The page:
Bagpipers the world over content themselves with bags, chanters and drones in various combinations. But Ireland is a land given to excess - so the uilleann piper has to contend with regulators too. These are three pipes, stopped at the end and fitted with keys, arranged over the drones. With the heel of the fist, or the fingers of one hand if it is not too busy on the chanter, the dextrous piper depresses the keys to provide simple chordal accompaniment. 'Why "regulators" no one has ever been able to tell me, nor any book either,' muses O'Flynn. 'But "regulators" they are.' The use of these is controversial. Leo Rowsome was inordinately fond of them, leading Seamus Ennis to mock his 'parp-parping' style. Johnny Doran, a traveller piper (who died as a result of a wall collapsing on his caravan in Dublin) used them almost percussively. His playing was fast, even flashy, because he played at fairs and markets: his audience was on the move and he had to arrest them with his virtuosity. He influenced Willie Clancy, and more recently Davy Spillane who admired the wildness of Doran's style more than the parlour 'pipering' of Rowsome. Ennis, whom O'Flynn reveres for his mastery of the instrument in its entirety, used the regulators sparingly, to great effect. O'Flynn exploits the regulators with his customary restraint.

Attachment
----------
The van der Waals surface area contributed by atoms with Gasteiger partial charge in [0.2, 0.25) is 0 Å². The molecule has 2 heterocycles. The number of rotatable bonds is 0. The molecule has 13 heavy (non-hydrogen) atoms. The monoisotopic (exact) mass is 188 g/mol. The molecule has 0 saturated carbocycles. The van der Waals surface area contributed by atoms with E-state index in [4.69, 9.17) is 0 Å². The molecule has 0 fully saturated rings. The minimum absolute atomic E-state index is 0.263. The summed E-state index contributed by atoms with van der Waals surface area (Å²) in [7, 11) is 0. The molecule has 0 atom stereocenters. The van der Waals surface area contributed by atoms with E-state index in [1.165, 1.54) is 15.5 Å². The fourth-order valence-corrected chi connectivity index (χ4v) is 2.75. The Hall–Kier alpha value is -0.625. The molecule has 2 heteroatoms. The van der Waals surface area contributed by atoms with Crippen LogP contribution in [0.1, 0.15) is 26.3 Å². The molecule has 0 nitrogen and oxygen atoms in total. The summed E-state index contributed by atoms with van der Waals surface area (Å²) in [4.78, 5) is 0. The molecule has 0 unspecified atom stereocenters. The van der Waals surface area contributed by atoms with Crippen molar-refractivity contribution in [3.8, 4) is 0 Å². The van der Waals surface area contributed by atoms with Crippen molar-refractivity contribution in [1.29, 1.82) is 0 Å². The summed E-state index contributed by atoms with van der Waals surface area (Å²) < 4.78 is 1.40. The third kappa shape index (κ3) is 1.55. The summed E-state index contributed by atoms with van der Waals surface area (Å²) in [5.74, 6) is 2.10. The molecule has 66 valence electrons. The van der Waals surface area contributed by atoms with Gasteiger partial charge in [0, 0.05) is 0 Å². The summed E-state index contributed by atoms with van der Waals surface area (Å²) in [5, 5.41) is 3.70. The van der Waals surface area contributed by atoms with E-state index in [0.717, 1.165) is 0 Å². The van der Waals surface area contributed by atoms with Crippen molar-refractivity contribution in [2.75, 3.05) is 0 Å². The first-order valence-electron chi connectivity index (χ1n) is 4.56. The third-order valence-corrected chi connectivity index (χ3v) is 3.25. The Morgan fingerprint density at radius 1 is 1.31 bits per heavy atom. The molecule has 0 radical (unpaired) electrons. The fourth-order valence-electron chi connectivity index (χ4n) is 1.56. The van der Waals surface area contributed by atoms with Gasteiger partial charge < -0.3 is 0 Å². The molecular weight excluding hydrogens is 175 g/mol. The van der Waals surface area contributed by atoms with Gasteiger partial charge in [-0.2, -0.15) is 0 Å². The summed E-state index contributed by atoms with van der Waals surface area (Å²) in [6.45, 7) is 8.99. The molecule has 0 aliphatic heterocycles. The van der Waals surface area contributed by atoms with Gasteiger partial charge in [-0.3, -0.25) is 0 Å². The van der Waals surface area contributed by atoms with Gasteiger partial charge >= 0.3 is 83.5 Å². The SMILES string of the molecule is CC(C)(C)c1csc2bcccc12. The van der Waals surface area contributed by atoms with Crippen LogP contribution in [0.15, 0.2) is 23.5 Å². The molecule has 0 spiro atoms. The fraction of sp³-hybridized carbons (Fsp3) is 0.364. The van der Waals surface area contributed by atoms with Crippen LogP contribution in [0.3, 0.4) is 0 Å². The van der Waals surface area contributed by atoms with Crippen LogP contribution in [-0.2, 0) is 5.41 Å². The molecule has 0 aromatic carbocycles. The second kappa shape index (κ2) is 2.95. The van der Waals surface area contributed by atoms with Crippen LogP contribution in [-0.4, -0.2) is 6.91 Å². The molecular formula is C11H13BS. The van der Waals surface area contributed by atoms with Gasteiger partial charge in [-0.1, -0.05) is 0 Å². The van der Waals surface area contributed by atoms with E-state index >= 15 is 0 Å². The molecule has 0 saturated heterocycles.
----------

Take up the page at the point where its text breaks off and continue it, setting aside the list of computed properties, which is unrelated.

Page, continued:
So the piper is pumping the bellows, varying the pressure of the bag, bouncing the chanter off his thigh as he plays the tune, switching the drones in and out and wresting chords out of the regulators. 'There is quiet a lot to think about,' says O'Flynn, a man of almost English understatement. 'It calls for a certain degree of co-ordination. I don't play any other pipes but if there are any more difficult ones I don't want to know about them.' He tells a story of coming through customs with a friend at Heathrow airport with his pipes in their neat case. A stressed security man rushed up. 'Is that a gun in there?', he snapped. 'No,' piped O'Flynn's companion, 'Worse!'